When it was first published, this national bestseller quickly became a touchstone in the globalization debate. Renowned economist and Nobel Prize winner Joseph E. Stiglitz had a ringside seat for most of the major economic events of the last decade, including stints as chairman of the Council of Economic Advisers and chief economist at the World Bank. Particularly concerned with the plight of the developing nations, he became increasingly disillusioned as he saw the International Monetary Fund and other major institutions put the interests of Wall Street and the financial community ahead of the poorer nations. Those seeking to understand why globalization has engendered the hostility of protesters in Seattle and Genoa will find the reasons here. While this book includes no simple formula on how to make globalization work, Stiglitz provides a reform agenda that will provoke debate for years to come. Rarely do we get such an insider's analysis of the major institutions of globalization as in this penetrating book. With a new foreword for this paperback edition.
To most proglobalizers, globalization is a source of economic salvation for developing nations, and to fully benefit from it nations must follow a universal set of rules designed by organizations such as the World Bank, the International Monetary Fund, and the World Trade Organization and enforced by international investors and capital markets. But to most antiglobalizers, such global rules spell nothing but trouble, and the more poor nations shield themselves from them, the better off they are. Rodrik rejects the simplifications of both sides, showing that poor countries get rich not by copying what Washington technocrats preach or what others have done, but by overcoming their own highly specific constraints. And, far from conflicting with economic science, this is exactly what good economics teaches.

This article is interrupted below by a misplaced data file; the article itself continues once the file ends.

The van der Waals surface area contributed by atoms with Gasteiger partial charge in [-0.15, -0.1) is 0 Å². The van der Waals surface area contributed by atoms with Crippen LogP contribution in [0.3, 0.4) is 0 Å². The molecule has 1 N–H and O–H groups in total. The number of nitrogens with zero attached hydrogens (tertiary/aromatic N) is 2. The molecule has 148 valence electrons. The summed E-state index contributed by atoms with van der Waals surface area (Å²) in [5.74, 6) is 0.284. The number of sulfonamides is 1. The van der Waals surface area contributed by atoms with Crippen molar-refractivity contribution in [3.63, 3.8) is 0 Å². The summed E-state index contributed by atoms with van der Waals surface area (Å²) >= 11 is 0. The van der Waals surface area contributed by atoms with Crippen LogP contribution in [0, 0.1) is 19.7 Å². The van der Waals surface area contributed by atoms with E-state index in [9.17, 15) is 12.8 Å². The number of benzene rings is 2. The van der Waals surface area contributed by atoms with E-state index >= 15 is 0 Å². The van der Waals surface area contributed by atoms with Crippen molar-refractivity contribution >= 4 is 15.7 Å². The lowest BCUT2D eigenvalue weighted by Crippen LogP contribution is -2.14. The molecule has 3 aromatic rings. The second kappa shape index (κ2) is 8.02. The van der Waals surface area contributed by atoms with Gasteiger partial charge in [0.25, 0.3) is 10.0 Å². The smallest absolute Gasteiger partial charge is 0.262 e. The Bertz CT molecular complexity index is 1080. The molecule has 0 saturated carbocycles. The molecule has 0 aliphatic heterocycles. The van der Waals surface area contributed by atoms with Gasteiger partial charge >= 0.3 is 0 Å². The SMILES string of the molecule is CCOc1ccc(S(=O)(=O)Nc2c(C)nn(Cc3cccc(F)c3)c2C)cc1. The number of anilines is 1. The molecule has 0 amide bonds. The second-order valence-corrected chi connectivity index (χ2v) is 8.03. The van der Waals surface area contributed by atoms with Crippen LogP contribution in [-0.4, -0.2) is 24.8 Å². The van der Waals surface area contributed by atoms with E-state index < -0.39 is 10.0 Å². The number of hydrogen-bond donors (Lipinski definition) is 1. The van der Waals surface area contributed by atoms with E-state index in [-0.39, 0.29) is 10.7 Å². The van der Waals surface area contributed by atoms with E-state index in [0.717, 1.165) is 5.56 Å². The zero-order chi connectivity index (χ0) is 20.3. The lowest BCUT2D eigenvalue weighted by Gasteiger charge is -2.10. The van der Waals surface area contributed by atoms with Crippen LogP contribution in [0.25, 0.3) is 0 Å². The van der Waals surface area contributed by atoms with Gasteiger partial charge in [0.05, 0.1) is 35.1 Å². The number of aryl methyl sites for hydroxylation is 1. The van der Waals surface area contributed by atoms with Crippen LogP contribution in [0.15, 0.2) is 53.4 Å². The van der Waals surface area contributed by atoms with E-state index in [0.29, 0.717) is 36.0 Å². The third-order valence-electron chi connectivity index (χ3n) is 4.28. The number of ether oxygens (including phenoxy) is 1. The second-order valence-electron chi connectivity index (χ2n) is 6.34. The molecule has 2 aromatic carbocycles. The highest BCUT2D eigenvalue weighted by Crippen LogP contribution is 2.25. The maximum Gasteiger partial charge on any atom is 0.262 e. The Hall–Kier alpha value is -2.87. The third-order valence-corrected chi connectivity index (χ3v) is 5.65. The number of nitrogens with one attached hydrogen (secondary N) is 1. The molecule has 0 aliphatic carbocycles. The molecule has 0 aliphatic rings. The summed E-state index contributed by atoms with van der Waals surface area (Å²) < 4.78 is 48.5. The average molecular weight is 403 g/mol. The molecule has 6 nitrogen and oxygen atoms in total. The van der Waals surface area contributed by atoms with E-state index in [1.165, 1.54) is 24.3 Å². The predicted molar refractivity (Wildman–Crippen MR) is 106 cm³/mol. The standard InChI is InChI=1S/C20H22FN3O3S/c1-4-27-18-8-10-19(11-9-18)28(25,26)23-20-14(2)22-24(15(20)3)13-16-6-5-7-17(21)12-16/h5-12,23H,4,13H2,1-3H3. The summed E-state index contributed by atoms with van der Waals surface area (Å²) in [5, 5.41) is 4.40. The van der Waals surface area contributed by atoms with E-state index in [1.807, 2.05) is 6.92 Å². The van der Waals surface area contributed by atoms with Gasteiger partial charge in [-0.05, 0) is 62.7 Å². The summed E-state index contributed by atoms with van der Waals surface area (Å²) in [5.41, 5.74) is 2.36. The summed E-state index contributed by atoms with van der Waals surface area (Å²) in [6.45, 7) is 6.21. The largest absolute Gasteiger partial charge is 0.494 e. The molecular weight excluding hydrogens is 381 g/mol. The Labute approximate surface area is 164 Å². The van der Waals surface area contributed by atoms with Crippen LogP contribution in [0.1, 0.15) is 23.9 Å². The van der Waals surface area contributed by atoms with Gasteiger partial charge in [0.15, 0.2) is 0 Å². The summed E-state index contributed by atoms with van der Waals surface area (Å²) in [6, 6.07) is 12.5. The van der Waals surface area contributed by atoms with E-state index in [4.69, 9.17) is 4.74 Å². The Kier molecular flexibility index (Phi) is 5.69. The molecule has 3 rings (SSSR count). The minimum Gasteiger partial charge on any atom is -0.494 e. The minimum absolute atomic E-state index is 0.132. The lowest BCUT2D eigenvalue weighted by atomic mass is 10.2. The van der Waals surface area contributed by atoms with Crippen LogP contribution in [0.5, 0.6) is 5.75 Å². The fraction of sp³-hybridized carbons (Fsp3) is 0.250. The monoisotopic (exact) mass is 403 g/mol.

At the same time, other norms can reduce costs and raise productivity; they should be kept in place and their enforcement improved. For example, some occupational health and safety standards lower medical costs and save lives. One may also want to keep legislation aimed at providing a minimum social insurance for unemployment, old age, sickness, and disabilities.
In practice, the most common decision that governments confront is not whether to intervene but to choose among different forms of intervention. This volume provides analysts and policymakers with useful insights on this issue. Part I addresses labor market institutions in a broader context, such as collective bargaining arrangements, minimum wages and poverty, and optimal unemployment insurance schemes. Part II analyzes labor market performance in Latin America, the links between performance and labor market regulations, and the status of labor market reform in the region. These questions are addressed for the region as a whole and in great detail for Argentina, Brazil, Chile, Mexico, and Colombia. The book provides a comprehensive description of the existing labor institutions in Latin America, the problems they pose, and the trends in labor market reforms as well as the difficulties encountered by the reform process in specific cases.
In addition to the editors, the contributors are Edward Amadeo, Jose Marcio Camargo, Alejandra Cox Edwards, Rene Cortazar, Enrique Davila, Marta Lus Henao, Eduardo Lora, Hugo Hopenhayn, Darryl McLeod, Juan Pablo Nicolini, John Pencavel, and Carola Pessino.